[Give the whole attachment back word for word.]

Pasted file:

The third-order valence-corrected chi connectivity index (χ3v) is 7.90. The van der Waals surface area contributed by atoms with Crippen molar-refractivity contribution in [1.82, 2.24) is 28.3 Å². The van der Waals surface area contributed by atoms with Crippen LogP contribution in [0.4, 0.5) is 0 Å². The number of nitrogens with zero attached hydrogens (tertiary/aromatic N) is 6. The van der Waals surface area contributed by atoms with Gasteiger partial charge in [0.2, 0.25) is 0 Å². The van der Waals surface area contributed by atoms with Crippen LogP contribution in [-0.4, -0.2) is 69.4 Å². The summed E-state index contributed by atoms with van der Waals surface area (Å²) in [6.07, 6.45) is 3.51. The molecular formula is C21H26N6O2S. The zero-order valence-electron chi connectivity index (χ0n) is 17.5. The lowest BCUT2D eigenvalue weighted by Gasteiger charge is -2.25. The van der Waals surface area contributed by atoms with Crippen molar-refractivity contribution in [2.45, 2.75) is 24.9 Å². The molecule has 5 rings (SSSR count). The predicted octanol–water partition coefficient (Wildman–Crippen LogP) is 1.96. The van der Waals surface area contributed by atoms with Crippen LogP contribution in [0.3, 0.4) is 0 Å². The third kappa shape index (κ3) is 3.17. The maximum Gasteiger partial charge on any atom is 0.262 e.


The third-order valence-corrected chi connectivity index (χ3v) is 7.90. The van der Waals surface area contributed by atoms with Crippen molar-refractivity contribution in [1.82, 2.24) is 28.3 Å². The van der Waals surface area contributed by atoms with Crippen LogP contribution in [0.4, 0.5) is 0 Å². The number of nitrogens with zero attached hydrogens (tertiary/aromatic N) is 6. The van der Waals surface area contributed by atoms with Gasteiger partial charge in [0.2, 0.25) is 0 Å². The van der Waals surface area contributed by atoms with Crippen LogP contribution in [-0.4, -0.2) is 69.4 Å². The summed E-state index contributed by atoms with van der Waals surface area (Å²) in [6.07, 6.45) is 3.51. The molecular formula is C21H26N6O2S. The zero-order valence-electron chi connectivity index (χ0n) is 17.5. The lowest BCUT2D eigenvalue weighted by Gasteiger charge is -2.25. The van der Waals surface area contributed by atoms with Crippen molar-refractivity contribution in [2.45, 2.75) is 24.9 Å². The molecule has 5 rings (SSSR count). The predicted octanol–water partition coefficient (Wildman–Crippen LogP) is 1.96. The van der Waals surface area contributed by atoms with Crippen LogP contribution in [0.3, 0.4) is 0 Å². The third kappa shape index (κ3) is 3.17. The maximum Gasteiger partial charge on any atom is 0.262 e.